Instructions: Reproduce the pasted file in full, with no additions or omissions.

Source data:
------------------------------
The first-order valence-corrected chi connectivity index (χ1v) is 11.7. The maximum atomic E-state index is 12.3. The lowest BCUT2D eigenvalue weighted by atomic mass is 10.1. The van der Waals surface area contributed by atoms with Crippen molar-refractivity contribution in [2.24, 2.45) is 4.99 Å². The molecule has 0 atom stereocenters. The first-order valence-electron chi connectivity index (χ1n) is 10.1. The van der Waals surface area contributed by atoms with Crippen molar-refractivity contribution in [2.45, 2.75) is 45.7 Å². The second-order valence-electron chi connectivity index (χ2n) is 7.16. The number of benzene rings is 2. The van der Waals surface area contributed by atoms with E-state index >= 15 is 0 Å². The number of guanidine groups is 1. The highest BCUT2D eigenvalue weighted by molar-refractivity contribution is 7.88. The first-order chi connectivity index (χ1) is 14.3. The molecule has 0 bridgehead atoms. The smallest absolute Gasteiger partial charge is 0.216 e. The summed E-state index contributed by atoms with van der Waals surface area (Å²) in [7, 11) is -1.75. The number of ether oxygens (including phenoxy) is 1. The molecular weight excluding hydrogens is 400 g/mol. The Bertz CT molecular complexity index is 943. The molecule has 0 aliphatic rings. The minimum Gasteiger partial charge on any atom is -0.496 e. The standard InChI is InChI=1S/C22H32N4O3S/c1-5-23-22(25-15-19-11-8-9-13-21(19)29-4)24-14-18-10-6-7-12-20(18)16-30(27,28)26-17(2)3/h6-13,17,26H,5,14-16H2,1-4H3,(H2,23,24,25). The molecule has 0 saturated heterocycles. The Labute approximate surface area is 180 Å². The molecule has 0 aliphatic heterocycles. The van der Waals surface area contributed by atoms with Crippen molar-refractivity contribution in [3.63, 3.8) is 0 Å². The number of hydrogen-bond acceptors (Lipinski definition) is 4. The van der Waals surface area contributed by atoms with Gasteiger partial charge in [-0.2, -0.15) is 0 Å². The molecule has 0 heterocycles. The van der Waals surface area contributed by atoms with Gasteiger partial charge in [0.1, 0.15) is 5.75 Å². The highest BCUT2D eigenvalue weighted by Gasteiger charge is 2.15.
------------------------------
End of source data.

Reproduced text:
The first-order valence-corrected chi connectivity index (χ1v) is 11.7. The maximum atomic E-state index is 12.3. The lowest BCUT2D eigenvalue weighted by atomic mass is 10.1. The van der Waals surface area contributed by atoms with Crippen molar-refractivity contribution in [2.24, 2.45) is 4.99 Å². The molecule has 0 atom stereocenters. The first-order valence-electron chi connectivity index (χ1n) is 10.1. The van der Waals surface area contributed by atoms with Crippen molar-refractivity contribution in [2.45, 2.75) is 45.7 Å². The second-order valence-electron chi connectivity index (χ2n) is 7.16. The number of benzene rings is 2. The van der Waals surface area contributed by atoms with E-state index >= 15 is 0 Å². The number of guanidine groups is 1. The highest BCUT2D eigenvalue weighted by molar-refractivity contribution is 7.88. The first-order chi connectivity index (χ1) is 14.3. The molecule has 0 bridgehead atoms. The smallest absolute Gasteiger partial charge is 0.216 e. The summed E-state index contributed by atoms with van der Waals surface area (Å²) in [7, 11) is -1.75. The number of ether oxygens (including phenoxy) is 1. The molecular weight excluding hydrogens is 400 g/mol. The Bertz CT molecular complexity index is 943. The molecule has 0 aliphatic rings. The minimum Gasteiger partial charge on any atom is -0.496 e. The standard InChI is InChI=1S/C22H32N4O3S/c1-5-23-22(25-15-19-11-8-9-13-21(19)29-4)24-14-18-10-6-7-12-20(18)16-30(27,28)26-17(2)3/h6-13,17,26H,5,14-16H2,1-4H3,(H2,23,24,25). The molecule has 0 saturated heterocycles. The Labute approximate surface area is 180 Å². The molecule has 0 aliphatic heterocycles. The van der Waals surface area contributed by atoms with Crippen molar-refractivity contribution in [3.63, 3.8) is 0 Å². The number of hydrogen-bond acceptors (Lipinski definition) is 4. The van der Waals surface area contributed by atoms with Gasteiger partial charge in [-0.2, -0.15) is 0 Å². The molecule has 0 heterocycles. The van der Waals surface area contributed by atoms with Gasteiger partial charge in [0.1, 0.15) is 5.75 Å². The highest BCUT2D eigenvalue weighted by Gasteiger charge is 2.15.